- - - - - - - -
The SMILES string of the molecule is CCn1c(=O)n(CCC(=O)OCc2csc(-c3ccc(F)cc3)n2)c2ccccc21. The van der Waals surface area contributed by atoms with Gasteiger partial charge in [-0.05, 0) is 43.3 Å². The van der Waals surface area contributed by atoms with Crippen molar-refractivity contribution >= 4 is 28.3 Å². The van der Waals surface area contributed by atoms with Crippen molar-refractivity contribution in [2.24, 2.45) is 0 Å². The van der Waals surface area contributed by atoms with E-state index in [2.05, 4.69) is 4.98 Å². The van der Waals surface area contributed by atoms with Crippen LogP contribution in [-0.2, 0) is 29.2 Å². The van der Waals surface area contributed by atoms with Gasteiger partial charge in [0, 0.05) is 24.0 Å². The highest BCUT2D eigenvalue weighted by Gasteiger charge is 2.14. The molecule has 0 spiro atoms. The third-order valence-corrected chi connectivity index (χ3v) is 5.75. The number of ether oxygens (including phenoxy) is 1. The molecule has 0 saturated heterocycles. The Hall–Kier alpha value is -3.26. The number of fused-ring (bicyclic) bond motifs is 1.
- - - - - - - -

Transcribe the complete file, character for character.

The SMILES string of the molecule is CCn1c(=O)n(CCC(=O)OCc2csc(-c3ccc(F)cc3)n2)c2ccccc21. The van der Waals surface area contributed by atoms with Gasteiger partial charge in [-0.05, 0) is 43.3 Å². The van der Waals surface area contributed by atoms with Crippen molar-refractivity contribution >= 4 is 28.3 Å². The van der Waals surface area contributed by atoms with Crippen molar-refractivity contribution in [2.24, 2.45) is 0 Å². The van der Waals surface area contributed by atoms with E-state index in [2.05, 4.69) is 4.98 Å². The van der Waals surface area contributed by atoms with Crippen LogP contribution in [-0.2, 0) is 29.2 Å². The van der Waals surface area contributed by atoms with Gasteiger partial charge in [0, 0.05) is 24.0 Å². The highest BCUT2D eigenvalue weighted by Gasteiger charge is 2.14. The molecule has 0 spiro atoms. The third-order valence-corrected chi connectivity index (χ3v) is 5.75. The number of ether oxygens (including phenoxy) is 1. The molecule has 0 saturated heterocycles. The Hall–Kier alpha value is -3.26. The number of fused-ring (bicyclic) bond motifs is 1.